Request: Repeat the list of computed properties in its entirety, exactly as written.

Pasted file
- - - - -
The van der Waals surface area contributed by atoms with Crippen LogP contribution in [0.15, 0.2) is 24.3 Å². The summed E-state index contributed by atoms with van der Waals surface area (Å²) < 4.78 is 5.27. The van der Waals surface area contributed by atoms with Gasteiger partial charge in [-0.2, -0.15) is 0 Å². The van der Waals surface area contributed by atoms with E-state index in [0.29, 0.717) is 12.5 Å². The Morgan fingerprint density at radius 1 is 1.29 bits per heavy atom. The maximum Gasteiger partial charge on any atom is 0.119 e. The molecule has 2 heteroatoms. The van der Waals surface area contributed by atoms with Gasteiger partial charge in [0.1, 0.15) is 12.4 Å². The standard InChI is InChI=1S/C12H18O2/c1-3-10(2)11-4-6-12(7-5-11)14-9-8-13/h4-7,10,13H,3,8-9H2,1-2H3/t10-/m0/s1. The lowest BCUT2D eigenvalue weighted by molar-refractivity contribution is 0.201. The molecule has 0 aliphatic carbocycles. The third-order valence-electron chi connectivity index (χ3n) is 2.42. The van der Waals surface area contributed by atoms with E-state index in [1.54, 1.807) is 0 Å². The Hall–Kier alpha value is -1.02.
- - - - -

The van der Waals surface area contributed by atoms with Crippen LogP contribution in [0.15, 0.2) is 24.3 Å². The summed E-state index contributed by atoms with van der Waals surface area (Å²) < 4.78 is 5.27. The van der Waals surface area contributed by atoms with Gasteiger partial charge in [-0.2, -0.15) is 0 Å². The van der Waals surface area contributed by atoms with E-state index in [0.29, 0.717) is 12.5 Å². The Morgan fingerprint density at radius 1 is 1.29 bits per heavy atom. The maximum Gasteiger partial charge on any atom is 0.119 e. The molecule has 2 heteroatoms. The van der Waals surface area contributed by atoms with Gasteiger partial charge in [0.1, 0.15) is 12.4 Å². The standard InChI is InChI=1S/C12H18O2/c1-3-10(2)11-4-6-12(7-5-11)14-9-8-13/h4-7,10,13H,3,8-9H2,1-2H3/t10-/m0/s1. The lowest BCUT2D eigenvalue weighted by molar-refractivity contribution is 0.201. The molecule has 0 aliphatic carbocycles. The third-order valence-electron chi connectivity index (χ3n) is 2.42. The van der Waals surface area contributed by atoms with E-state index in [1.54, 1.807) is 0 Å². The Hall–Kier alpha value is -1.02.